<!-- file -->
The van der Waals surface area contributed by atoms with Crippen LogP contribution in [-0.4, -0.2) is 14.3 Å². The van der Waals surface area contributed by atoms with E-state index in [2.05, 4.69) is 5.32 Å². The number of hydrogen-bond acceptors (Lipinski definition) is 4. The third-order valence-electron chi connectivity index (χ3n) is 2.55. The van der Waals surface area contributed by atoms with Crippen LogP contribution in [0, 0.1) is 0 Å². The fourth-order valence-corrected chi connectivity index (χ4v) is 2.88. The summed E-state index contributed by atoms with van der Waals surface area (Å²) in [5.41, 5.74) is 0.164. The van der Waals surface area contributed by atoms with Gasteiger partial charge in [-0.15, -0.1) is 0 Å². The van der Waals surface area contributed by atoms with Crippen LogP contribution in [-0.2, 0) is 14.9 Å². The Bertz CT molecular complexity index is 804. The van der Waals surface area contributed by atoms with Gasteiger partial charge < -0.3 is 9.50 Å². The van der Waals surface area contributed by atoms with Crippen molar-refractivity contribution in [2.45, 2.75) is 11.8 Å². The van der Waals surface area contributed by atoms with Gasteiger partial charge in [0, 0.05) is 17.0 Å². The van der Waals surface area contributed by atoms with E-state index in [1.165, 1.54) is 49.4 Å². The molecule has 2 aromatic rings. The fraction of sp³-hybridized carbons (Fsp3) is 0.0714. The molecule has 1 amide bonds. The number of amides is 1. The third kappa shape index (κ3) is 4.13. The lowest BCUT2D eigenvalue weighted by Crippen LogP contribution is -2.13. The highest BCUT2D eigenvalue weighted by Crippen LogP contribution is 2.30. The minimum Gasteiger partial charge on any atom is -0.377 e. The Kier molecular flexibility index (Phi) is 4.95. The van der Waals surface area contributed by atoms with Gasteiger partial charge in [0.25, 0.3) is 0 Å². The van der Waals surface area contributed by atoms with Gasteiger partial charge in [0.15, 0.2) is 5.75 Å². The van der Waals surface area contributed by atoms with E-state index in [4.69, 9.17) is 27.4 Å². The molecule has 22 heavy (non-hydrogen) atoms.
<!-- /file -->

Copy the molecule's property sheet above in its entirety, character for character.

The van der Waals surface area contributed by atoms with Crippen LogP contribution in [-0.4, -0.2) is 14.3 Å². The van der Waals surface area contributed by atoms with E-state index in [2.05, 4.69) is 5.32 Å². The number of hydrogen-bond acceptors (Lipinski definition) is 4. The third-order valence-electron chi connectivity index (χ3n) is 2.55. The van der Waals surface area contributed by atoms with Crippen LogP contribution in [0, 0.1) is 0 Å². The fourth-order valence-corrected chi connectivity index (χ4v) is 2.88. The summed E-state index contributed by atoms with van der Waals surface area (Å²) in [5.41, 5.74) is 0.164. The van der Waals surface area contributed by atoms with Gasteiger partial charge in [-0.15, -0.1) is 0 Å². The van der Waals surface area contributed by atoms with Crippen LogP contribution in [-0.2, 0) is 14.9 Å². The Bertz CT molecular complexity index is 804. The van der Waals surface area contributed by atoms with Gasteiger partial charge < -0.3 is 9.50 Å². The van der Waals surface area contributed by atoms with Crippen molar-refractivity contribution in [2.45, 2.75) is 11.8 Å². The van der Waals surface area contributed by atoms with Gasteiger partial charge in [0, 0.05) is 17.0 Å². The van der Waals surface area contributed by atoms with E-state index in [1.165, 1.54) is 49.4 Å². The molecule has 2 aromatic rings. The fraction of sp³-hybridized carbons (Fsp3) is 0.0714. The molecule has 1 amide bonds. The number of amides is 1. The third kappa shape index (κ3) is 4.13. The lowest BCUT2D eigenvalue weighted by Crippen LogP contribution is -2.13. The highest BCUT2D eigenvalue weighted by Crippen LogP contribution is 2.30. The minimum Gasteiger partial charge on any atom is -0.377 e. The Kier molecular flexibility index (Phi) is 4.95. The van der Waals surface area contributed by atoms with Gasteiger partial charge in [0.25, 0.3) is 0 Å². The van der Waals surface area contributed by atoms with Gasteiger partial charge in [0.15, 0.2) is 5.75 Å². The van der Waals surface area contributed by atoms with E-state index in [4.69, 9.17) is 27.4 Å². The molecule has 22 heavy (non-hydrogen) atoms.